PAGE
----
We don't need a functioning government to tell us that the job market is lousy. But we do need one to help make the job market better.
It's the first Friday of the month, usually the day we get a bunch of random numbers from the government telling us what we already knew: Good jobs are scarce. This month, the government is too busy being held hostage by House Republicans to give us those random numbers. But there's plenty of evidence already that September was grimly similar to many of the months that came before it in this grinding recovery.
With sagging consumer confidence and hiring surveys, September may even have been worse than August, which was itself not a great month for jobs.
And October could be worse still, given the political chaos in Washington, which Republicans are threatening to turn into a full-blown financial crisis. That is starting to worry financial markets and could already be affecting hiring.
Whenever Bureau of Labor Statistics workers stop being furloughed by a government shutdown, economists, on average, expect it to report 185,000 new jobs on nonfarm payrolls in September and an unemployment rate holding at 7.3 percent, according to a tally by MarketWatch.
But earlier this week a report on private job growth by the payroll-processing firm ADP and a service-sector hiring survey by the Institute for Supply Management was worse than economists expected, suggesting September's official jobs numbers would disappoint.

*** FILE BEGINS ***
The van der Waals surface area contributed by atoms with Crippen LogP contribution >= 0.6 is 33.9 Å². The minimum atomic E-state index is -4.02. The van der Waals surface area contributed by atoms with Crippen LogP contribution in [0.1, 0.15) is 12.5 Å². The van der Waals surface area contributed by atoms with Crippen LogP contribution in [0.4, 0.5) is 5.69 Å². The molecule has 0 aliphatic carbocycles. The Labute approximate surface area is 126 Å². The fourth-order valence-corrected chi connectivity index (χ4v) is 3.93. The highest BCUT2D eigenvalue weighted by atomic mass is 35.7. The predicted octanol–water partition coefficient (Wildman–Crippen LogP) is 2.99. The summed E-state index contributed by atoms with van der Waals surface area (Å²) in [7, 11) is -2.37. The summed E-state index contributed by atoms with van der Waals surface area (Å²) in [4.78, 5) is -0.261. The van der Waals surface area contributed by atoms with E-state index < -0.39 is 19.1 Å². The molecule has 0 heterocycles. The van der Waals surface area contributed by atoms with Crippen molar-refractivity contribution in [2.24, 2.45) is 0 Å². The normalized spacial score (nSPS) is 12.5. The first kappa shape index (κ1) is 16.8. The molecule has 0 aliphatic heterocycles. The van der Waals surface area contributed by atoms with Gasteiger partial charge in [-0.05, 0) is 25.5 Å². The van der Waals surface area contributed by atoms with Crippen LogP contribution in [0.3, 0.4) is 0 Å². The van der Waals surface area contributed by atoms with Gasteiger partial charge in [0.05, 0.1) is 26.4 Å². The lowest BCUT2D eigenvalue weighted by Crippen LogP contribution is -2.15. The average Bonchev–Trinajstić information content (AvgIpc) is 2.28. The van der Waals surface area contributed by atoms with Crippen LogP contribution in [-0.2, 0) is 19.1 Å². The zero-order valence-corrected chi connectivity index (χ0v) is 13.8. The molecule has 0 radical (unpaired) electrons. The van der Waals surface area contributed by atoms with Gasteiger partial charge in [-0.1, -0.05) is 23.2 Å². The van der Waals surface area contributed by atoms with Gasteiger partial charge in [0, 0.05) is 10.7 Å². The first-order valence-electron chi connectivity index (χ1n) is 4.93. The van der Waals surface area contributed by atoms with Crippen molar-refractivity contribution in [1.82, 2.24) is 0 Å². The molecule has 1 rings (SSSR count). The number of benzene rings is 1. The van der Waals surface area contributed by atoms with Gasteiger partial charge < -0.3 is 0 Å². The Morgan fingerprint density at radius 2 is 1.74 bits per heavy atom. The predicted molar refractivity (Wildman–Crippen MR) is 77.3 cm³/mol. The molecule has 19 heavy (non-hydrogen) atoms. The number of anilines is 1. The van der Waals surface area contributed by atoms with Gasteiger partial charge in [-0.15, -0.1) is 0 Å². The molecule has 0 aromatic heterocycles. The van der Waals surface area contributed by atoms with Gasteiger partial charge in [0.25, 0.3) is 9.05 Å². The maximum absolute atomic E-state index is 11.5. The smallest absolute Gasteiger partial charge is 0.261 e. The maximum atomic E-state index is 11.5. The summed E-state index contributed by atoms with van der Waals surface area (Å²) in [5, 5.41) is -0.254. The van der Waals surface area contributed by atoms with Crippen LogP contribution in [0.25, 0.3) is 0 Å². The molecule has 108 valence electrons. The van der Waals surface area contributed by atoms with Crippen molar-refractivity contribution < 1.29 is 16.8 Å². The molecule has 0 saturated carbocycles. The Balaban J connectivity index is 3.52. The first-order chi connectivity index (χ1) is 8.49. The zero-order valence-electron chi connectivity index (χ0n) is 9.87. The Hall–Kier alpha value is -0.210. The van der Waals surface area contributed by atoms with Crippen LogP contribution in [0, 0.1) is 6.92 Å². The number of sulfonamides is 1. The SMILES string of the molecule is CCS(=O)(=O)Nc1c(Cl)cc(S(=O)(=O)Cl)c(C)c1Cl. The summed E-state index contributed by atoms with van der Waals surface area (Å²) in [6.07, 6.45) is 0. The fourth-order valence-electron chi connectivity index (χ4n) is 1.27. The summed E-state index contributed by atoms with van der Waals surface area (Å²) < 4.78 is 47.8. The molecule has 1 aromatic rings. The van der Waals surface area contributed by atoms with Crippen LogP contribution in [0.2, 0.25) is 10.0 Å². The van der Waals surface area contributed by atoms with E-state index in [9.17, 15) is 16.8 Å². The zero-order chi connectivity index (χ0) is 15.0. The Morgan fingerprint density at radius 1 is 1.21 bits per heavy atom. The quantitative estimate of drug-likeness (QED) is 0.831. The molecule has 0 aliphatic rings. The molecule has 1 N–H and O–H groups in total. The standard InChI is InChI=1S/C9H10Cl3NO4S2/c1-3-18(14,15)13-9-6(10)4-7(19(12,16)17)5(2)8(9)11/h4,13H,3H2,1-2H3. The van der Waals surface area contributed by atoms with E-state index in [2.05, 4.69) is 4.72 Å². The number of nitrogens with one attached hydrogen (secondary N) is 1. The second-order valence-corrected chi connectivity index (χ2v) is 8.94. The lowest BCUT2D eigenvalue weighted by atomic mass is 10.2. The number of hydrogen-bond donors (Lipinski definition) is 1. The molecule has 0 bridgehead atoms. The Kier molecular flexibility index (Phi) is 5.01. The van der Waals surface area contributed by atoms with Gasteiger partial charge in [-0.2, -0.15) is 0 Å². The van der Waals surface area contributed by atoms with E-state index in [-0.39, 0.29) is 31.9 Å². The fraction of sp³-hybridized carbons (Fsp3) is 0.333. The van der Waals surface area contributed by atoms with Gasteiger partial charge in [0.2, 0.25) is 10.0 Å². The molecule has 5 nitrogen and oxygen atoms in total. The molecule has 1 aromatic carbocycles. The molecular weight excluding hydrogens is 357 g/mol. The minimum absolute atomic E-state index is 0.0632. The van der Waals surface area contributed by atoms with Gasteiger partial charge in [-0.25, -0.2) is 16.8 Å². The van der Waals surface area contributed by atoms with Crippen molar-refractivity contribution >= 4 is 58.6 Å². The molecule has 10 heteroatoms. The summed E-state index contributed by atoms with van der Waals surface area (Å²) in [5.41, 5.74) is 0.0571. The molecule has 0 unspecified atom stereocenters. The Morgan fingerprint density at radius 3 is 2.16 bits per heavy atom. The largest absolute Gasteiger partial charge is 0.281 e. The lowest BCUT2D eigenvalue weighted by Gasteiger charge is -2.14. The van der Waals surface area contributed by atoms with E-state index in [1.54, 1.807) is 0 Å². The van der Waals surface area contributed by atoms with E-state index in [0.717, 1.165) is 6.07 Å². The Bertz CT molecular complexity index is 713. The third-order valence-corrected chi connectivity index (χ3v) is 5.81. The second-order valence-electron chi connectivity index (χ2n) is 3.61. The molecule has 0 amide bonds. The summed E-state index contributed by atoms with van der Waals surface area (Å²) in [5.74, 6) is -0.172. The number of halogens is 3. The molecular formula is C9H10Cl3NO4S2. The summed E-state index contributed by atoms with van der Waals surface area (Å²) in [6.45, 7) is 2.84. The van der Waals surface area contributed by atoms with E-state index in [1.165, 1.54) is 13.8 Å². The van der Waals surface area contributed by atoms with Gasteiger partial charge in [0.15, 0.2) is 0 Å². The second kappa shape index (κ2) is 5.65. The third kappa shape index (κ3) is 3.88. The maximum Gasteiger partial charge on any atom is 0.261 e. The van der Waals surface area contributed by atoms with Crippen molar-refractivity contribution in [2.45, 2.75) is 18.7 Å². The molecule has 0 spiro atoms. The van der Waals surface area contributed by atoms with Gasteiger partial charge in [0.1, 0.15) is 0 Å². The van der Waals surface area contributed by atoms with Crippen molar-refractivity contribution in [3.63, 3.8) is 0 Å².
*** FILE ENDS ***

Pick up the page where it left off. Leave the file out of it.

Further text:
September's job report will probably look a lot like August's, with less than 170,000 new jobs and an unemployment rate probably still well north of 7 percent, mainly because people keep checking out of the labor market. When you give up looking for work, you're no longer "unemployed" in the eyes of the BLS, et voila, lower unemployment rate.
These numbers are certainly an improvement over the depths of the Great Recession, when unemployment hit 10 percent. We have recovered about 7 million of the jobs lost during the recession, but are still about 2 million jobs below the peak before the recession began. (Story continues after chart of frustration.)
This grind has made for the slowest job-market recovery since the Great Depression, as you can see from this chart updated monthly by Bill McBride of the Calculated Risk blog:
The jobs that have been created are mostly low-paying jobs:
Which is one reason wages have lagged far behind the stock market and corporate profits:
Despite what amounts to an employment crisis, Congress and the White House have spent most of the past couple of years locked in nonstop pointless battles over the federal budget. The austerity that has resulted has kept the recovery slow and painful:
Now House Republicans are making the situation even worse by shutting down the government and threatening a government debt default. That could turn a weak recovery into another recession.